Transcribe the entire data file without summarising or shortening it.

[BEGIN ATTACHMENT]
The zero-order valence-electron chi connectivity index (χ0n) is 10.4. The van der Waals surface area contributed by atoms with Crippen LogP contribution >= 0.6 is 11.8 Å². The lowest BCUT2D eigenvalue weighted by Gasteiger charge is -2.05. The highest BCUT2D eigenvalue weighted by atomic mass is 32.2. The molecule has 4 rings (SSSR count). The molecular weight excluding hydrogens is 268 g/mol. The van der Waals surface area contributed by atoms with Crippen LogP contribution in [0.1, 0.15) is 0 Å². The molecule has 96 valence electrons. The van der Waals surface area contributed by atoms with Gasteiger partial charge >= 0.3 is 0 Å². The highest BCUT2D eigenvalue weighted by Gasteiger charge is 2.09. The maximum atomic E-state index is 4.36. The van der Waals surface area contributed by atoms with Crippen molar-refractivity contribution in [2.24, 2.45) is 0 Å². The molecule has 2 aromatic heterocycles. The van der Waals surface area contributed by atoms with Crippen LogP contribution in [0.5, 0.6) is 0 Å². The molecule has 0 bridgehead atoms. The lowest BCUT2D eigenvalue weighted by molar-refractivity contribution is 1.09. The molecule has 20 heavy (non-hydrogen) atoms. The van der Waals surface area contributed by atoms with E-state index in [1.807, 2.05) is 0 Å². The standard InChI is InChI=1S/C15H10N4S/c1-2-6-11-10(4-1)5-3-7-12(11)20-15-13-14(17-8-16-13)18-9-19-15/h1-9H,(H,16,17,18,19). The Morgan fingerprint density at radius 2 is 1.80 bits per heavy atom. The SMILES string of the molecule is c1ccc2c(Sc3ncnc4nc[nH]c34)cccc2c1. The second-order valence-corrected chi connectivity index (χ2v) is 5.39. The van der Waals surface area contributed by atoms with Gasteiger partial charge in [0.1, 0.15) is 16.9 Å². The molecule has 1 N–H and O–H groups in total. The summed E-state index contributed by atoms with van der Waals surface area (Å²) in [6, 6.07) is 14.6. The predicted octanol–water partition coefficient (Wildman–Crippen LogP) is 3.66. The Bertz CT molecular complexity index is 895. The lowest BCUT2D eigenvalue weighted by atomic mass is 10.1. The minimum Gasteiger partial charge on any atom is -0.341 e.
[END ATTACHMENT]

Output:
The zero-order valence-electron chi connectivity index (χ0n) is 10.4. The van der Waals surface area contributed by atoms with Crippen LogP contribution >= 0.6 is 11.8 Å². The lowest BCUT2D eigenvalue weighted by Gasteiger charge is -2.05. The highest BCUT2D eigenvalue weighted by atomic mass is 32.2. The molecule has 4 rings (SSSR count). The molecular weight excluding hydrogens is 268 g/mol. The van der Waals surface area contributed by atoms with Crippen LogP contribution in [0.1, 0.15) is 0 Å². The molecule has 96 valence electrons. The van der Waals surface area contributed by atoms with Gasteiger partial charge >= 0.3 is 0 Å². The highest BCUT2D eigenvalue weighted by Gasteiger charge is 2.09. The maximum atomic E-state index is 4.36. The van der Waals surface area contributed by atoms with Crippen molar-refractivity contribution in [2.24, 2.45) is 0 Å². The molecule has 2 aromatic heterocycles. The van der Waals surface area contributed by atoms with Crippen LogP contribution in [0.5, 0.6) is 0 Å². The molecule has 0 bridgehead atoms. The lowest BCUT2D eigenvalue weighted by molar-refractivity contribution is 1.09. The molecule has 20 heavy (non-hydrogen) atoms. The van der Waals surface area contributed by atoms with E-state index in [1.807, 2.05) is 0 Å². The standard InChI is InChI=1S/C15H10N4S/c1-2-6-11-10(4-1)5-3-7-12(11)20-15-13-14(17-8-16-13)18-9-19-15/h1-9H,(H,16,17,18,19). The Morgan fingerprint density at radius 2 is 1.80 bits per heavy atom. The SMILES string of the molecule is c1ccc2c(Sc3ncnc4nc[nH]c34)cccc2c1. The second-order valence-corrected chi connectivity index (χ2v) is 5.39. The van der Waals surface area contributed by atoms with Gasteiger partial charge in [0.1, 0.15) is 16.9 Å². The molecule has 1 N–H and O–H groups in total. The summed E-state index contributed by atoms with van der Waals surface area (Å²) in [6, 6.07) is 14.6. The predicted octanol–water partition coefficient (Wildman–Crippen LogP) is 3.66. The Bertz CT molecular complexity index is 895. The lowest BCUT2D eigenvalue weighted by atomic mass is 10.1. The minimum Gasteiger partial charge on any atom is -0.341 e.